Even though most of the disembodied faces on the album cover look like they just dropped their phone in a sewer grate, Az Yet deliver the goods on their self-titled debut. Some people really can’t stomach the kind of intensely saccharine R&B heard on the opener “Last Night”, and I get that. But Babyface wrote or co-wrote 7/12 of these songs (I should also mention Keith Andes is credited on 5 of those), and he was no slouch in the 90s! While “Last Night” is not my favorite track on the album, it has the winning Babyface touch and reached #9 on the Billboard Hot 100.

Elsewhere, Babyface’s “Care For Me” glides with the same slow-jam arranging that carried tracks like “Red Light Special” and “Rock Wit’cha”. Singer Marc Nelson (the Chris Paul-looking dude on the cover) had previously been in Boyz II Men, which comes through on the almost acapella “Hard to Say I’m Sorry”, which was written by and features Chicago’s Peter Cetera (what?). “Secrets” is another standout jam, courtesy of the legend Jon B. “Sadder Than Blue” takes the vibe into more jazzy hip-hop territory to good results.

I’m not really sure what happened to Az Yet, they seem to have gone fairly quiet after this album and then resurfaced 10 and 20 years later with follow-ups. I wouldn’t recommend it to Babyface n00bs as the place to start, but Az Yet is yet another winner on his CV.

Listen to Az Yet here.

Album of the Week: Bloodstone s/t (1972)

Bloodstone started in Kansas City in the early 60s as a junior high singing quartet started by Harry Williams, which became The Sinceres. While The Sinceres they never released an album, you can find their excellent single “Don’t Waste My Time” on Spotify. Moving to LA as Bloodstone, they recorded and released this excellent debut for Decca.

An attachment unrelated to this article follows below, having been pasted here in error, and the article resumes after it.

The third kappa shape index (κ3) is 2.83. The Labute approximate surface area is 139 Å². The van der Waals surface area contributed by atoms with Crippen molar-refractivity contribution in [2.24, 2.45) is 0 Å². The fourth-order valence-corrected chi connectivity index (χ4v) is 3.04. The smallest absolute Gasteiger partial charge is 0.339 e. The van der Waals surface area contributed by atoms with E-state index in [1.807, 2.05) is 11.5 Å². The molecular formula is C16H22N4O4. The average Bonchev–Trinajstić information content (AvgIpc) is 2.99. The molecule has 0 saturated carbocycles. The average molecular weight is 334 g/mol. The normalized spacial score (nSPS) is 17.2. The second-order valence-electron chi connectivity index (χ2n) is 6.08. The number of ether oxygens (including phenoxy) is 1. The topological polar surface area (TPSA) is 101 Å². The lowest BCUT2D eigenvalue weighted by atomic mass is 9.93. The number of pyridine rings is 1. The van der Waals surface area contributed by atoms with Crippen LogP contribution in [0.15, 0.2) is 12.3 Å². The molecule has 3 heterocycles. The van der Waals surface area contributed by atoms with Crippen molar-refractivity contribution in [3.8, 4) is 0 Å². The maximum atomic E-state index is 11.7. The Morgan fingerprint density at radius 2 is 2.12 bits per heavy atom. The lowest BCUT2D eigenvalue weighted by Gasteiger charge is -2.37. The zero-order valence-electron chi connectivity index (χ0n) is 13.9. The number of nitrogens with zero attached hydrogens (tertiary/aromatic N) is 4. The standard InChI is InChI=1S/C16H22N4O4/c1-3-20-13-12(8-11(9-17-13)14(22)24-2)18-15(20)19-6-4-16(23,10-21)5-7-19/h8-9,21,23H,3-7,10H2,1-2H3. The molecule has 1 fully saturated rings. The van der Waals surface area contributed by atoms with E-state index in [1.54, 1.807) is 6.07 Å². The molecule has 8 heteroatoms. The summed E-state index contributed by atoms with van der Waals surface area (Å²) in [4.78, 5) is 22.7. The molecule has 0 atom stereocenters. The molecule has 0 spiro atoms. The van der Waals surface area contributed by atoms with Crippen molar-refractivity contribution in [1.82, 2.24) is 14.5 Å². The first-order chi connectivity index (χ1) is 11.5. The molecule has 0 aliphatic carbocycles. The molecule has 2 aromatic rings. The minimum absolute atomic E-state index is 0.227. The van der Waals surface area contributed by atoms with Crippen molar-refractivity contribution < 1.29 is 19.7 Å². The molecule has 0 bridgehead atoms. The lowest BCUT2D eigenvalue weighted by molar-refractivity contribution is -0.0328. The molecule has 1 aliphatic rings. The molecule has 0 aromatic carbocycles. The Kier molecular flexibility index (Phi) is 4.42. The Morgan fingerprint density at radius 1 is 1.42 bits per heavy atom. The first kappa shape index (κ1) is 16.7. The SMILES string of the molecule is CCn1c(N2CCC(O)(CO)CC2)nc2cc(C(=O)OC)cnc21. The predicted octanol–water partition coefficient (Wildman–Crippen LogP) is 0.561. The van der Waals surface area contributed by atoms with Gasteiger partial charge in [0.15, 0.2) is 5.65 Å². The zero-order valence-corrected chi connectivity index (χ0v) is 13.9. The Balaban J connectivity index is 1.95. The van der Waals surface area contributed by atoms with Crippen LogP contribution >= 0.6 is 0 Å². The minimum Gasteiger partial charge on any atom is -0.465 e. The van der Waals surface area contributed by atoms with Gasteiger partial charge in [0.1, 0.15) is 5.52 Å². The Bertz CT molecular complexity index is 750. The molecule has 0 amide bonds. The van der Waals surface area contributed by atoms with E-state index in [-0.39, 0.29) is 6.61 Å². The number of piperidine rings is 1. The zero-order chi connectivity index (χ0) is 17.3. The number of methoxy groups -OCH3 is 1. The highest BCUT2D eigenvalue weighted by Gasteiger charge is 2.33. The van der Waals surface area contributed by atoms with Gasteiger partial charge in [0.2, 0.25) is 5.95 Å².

Bloodstone is a tight mix of classic 60s R&B and dirty 70s funk. I love the electric guitar on this record. While opener “Sadie Mae” is not necessarily a killer song, the band makes up for it with their ripping guitars. The centerpiece here is the lone cover song, “Little Green Apples”, written by Bobby Russell and performed by several artists including O.C. Smith, who hit #2 on Billboard with his version. Whereas Smith’s version was about 4 minutes, Bloodstone kick it into epic territory with a 9 minute take. The pre-chorus (“If that’s not lovin’ me…”) is magically drawn out, and the falsetto backing vocals make the track. This is a killer soul deep cut.

The B-side starts with “This Thing is Heavy”, an outsider’s take on the bourgeoning world of recreational drug use (“What’s this thing, people talkin’ bout ‘let’s get high’?”) “Lady of the Night” is a funky rave-up with some excellent rhythm guitar. Next to “Little Green Apples”, closer “Dumb Dude” might be my favorite track here. It starts out as an almost dirge, with Bloodstone’s vocal-group roots showing in vocal harmonies. Then the track finds a more upbeat groove in its final 2 minutes, with a killer guitar tone. Wonderful ending to a tight album.